Somalia's Shebab claim Djibouti attack against 'crusaders'
Somalia's Shebab rebels on Tuesday claimed responsibility for a weekend bomb attack on a Djibouti restaurant packed with Westerners, saying it targeted French "crusaders".
The Al-Qaeda-linked group also urged the Horn of Africa nation and key Western ally to expel foreign forces and shut down the United States' main Africa base, or else face a wave of more serious attacks.
"As part of the ongoing Jihad against the Western-led Crusade against Islam, Harakat Al-Shabaab Al Mujahideen forces have on Saturday night carried out a successful operation against the coalition of Western Crusaders based in Djibouti," the group said in a statement.
The group said the attack "targeted a restaurant frequented predominantly by French Crusaders and their NATO allies from the US, Germany, Belgium and the Netherlands, resulting in 35 casualties".
It said the main targets were "French Crusaders" because of their "complicity in the massacres and persecution of our Muslim brothers in the Central African Republic and for their active role in training and equipping the apostate Djiboutian troops".
Local officials said three people -- a Turkish national and two suicide bombers, one of them a woman -- died in the attack, although the Shebab statement claimed that two "senior French commanders" were also killed.
Local authorities have said seven French nationals, four Germans, three Spanish and several locals were hurt, while the French foreign ministry has said its nationals were only lightly wounded.
Shebab said the attack was also carried out in retaliation for Djibouti's hosting of the United States' biggest military base in Africa.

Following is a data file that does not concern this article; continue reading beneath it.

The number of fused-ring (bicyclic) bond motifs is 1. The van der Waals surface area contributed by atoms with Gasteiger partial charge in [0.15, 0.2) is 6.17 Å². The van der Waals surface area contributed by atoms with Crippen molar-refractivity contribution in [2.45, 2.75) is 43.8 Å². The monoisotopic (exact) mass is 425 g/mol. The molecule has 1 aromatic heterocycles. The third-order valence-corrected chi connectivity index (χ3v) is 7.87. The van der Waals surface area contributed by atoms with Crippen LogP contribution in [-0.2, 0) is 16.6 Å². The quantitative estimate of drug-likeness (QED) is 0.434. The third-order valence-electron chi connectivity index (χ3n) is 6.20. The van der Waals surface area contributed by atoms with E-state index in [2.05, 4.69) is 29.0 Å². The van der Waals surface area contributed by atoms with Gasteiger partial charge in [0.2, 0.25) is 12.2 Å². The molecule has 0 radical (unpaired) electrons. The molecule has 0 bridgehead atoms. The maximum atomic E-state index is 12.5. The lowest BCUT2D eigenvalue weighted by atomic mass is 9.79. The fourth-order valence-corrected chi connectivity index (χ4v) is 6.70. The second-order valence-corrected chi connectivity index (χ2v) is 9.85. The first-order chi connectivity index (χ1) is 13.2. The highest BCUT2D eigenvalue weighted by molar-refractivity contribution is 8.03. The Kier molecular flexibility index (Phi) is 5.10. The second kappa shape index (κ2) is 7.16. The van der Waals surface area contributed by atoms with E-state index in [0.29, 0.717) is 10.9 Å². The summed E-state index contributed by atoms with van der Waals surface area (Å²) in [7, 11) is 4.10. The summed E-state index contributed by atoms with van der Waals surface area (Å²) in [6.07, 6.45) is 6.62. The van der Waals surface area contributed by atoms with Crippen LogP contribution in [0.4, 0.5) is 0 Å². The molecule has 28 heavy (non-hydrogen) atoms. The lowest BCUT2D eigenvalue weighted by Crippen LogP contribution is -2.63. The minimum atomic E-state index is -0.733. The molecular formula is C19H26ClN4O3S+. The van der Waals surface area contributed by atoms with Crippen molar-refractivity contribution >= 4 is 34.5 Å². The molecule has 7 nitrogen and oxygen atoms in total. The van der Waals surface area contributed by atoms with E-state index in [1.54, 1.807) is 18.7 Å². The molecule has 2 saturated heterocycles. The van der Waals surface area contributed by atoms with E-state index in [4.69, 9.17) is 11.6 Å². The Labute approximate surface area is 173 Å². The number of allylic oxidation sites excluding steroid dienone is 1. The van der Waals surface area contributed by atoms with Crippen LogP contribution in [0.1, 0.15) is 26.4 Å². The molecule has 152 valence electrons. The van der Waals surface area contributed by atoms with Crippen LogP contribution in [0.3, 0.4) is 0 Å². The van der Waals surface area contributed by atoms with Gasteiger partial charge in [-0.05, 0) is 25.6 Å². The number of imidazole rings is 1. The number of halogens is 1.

The US base is used for operations across the region, including drone strikes against the Islamists in Somalia in support of the war-torn country's fragile internationally-backed government. France, the former colonial power, also has a base in the country.
Troops from Djibouti are also part of the African Union force in Somalia fighting the Shebab, and Djibouti's port also serves as a key base for ships taking part in international anti-piracy operations off the Somali coast.
- 'Deal with the Devil' -
The attack is the first in Djibouti to be claimed by Shabab since the country joined the AU force in 2011. The militants have already carried out attacks in Kenya and Uganda, who also contribute to the 22,000-strong AMISOM force.
In September last year the group carried out its most high-profile attack to date -- a suicide commando assault on Nairobi's Westgate shopping mall that left at least 67 dead.
"Having assented to the terms of the contract in the war against Islam with Barack Obama and having allowed access of your land and facilities to the Crusaders, you have voluntarily signed a deal with the devil," the statement said in a message directed at Djibouti's President Ismail Omar Guelleh.
"This attack is just the beginning; it's merely the preliminary response and what will soon follow -- should you refuse to desist -- will be far worse," Shebab warned, calling on Djibouti to "pull your apostate troops out of Somalia immediately and expel all the Crusaders".
"Failure to do so would incur far-reaching repercussions for your country, both in terms of your security and economy," it added.
After the attack, Djibouti's president vowed it "will not change our determination to fight alongside the international community".
Shebab also urged ordinary Djiboutians to "stay well away from the Crusaders as they are the main target", and to "refrain from socialising with them or visiting their facilities and attending their gatherings for your own safety".
In a message to the "crusaders", the statement said: "You will not continue to enjoy the sun in Djibouti while you bury our children under tonnes of rubble and while you continue to persecute innocent Muslims in every corner of the world."
© 2014 AFP